The Walking Dead serves up a strong season premiere, and, on the side, features the return of a long-unseen character. Still, we’ve had four seasons now of zombies, explosions, depravity, and survivor politics. Can its premise survive diminishing returns?
Warning: this review contains untagged spoilers. Read at your own risk.
Title: “No Sanctuary”
Cast and Crew
Directed by Greg Nicotero
Written by Scott Gimple
Andrew Lincoln as Rick Grimes
Melissa Suzanne McBride as Carol Peletier
Danai Gurira as Michonne
Norman Reedus as Darryl Dixon
Steven Yeun as Glenn Rhee
Lauren Cohan as Maggie Greene
Chad Coleman as Chase Tyreese
Alanna Masterson as Tara Chambler
Michael Cudlitz as Sgt. Abraham Ford
Josh McDermitt as Dr. Eugene Porter
Christian Serratos as Rosita Espinosa
Denise Crosby as Mary
Chandler Riggs as Carl Grimes
Lawrence Gilliard Jr. as Bob Stookey
Chris Coy as Martin
Robin Lord Taylor as Sam
Andrew J. West as Gareth
Lennie James as Morgan Jones
Additional cast and crew information may be found here.
Rick and the core cast have been invited to dinner, and they definitely don’t want to RSVP. Before the inhabitants of Terminus can serve up our heroes, the cavalry arrives, in the form of a gut-covered Carol and a herd of zombies.
Meanwhile, Tyreese babysits Judith, while facing dangers that he may not survive.
Beth remains MIA.
I don’t entirely buy Terminus culture, but they did a reasonable and disturbing job of explaining how such a society could develop. In terms of their birth in mistreatment, uncompromising extremism, vile practices, and clean efficiency, the Terminites recall, disturbingly, the Nazis. Even their belief that one is either the butcher or the cattle echoes Hitler’s favorite Goethe quotation, “You must either conquer and rule or serve and lose, suffer or triumph, be the anvil or the hammer.”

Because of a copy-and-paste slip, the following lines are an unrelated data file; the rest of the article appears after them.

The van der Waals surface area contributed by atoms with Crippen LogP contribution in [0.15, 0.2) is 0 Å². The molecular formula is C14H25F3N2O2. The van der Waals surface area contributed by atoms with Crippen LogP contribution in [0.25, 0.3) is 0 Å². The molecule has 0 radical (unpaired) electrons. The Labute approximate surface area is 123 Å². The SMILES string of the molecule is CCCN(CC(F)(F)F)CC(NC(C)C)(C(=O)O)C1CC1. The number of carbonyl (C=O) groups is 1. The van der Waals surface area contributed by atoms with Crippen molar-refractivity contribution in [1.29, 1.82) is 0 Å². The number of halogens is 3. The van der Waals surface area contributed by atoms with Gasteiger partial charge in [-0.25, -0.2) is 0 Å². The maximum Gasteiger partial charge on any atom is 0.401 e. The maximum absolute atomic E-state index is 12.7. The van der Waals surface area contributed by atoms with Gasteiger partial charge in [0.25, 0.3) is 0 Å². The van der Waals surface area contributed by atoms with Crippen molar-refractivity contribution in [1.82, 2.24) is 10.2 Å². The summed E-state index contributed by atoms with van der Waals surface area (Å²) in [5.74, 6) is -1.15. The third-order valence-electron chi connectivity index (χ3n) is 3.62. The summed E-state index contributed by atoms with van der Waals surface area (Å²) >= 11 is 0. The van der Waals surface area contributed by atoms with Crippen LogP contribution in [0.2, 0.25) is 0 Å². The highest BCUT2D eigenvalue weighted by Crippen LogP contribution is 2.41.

The suspense in the killing line was overdrawn, as interruption followed interruption once the Terminus butchers made their way through the Red Shirts.
Originality: 2/6 We have more of what The Walking Dead has made its name doing. Meanwhile, “No Sanctuary” combined with human food may resonate with SF fans (warning: spoilers for a 1976 film):
Effects: 6/6 The crew pretty much have zombies and explosions and corpse desecration down.
Story: 5/6 The time-shifts were well-structured, and made effective use of sound cues to show us where Carol was in time, relative to events we’d already watched. Of course, Carol’s gung-ho intervention (nice reversal of traditional roles, as Tyreese stayed behind to care for Judith) requires a remarkable coincidence of convenient eaves-dropping.
Acting: 6/6 Acting remains strong, with Melissa McBride giving this week’s strongest performance.
The subplot, Tyreese’s game of wills with Coy, could have been a trite exploration of the show’s themes (with a wee innocent baby’s life in the balance), but the acting and staging made those scenes work.
Emotional Response: 5/6 Despite this episode’s overall excellence, I find I’m losing interest. Walking Dead feels like a novel with no end and, while this might make sense for the premise, audience engagement and entertainment face diminishing returns.
Production: 6/6 I suspect we’re going to see some lower-key episodes for awhile. “No Sanctuary” bled buckets of budget.
“It’s still who we are. It’s gotta be.”
This episode, Gotham-like, cudgels us with the show and the season’s main themes at every available opportunity. And our heroes, for now, do endure. It’s a strange show, that explores humanity at its most degraded (not always fairly), and yet buys into its own heroic ideals.
It’s also one of television’s most-watched shows, and off to a strong fifth season.
In total, “No Sanctuary” receives 35/42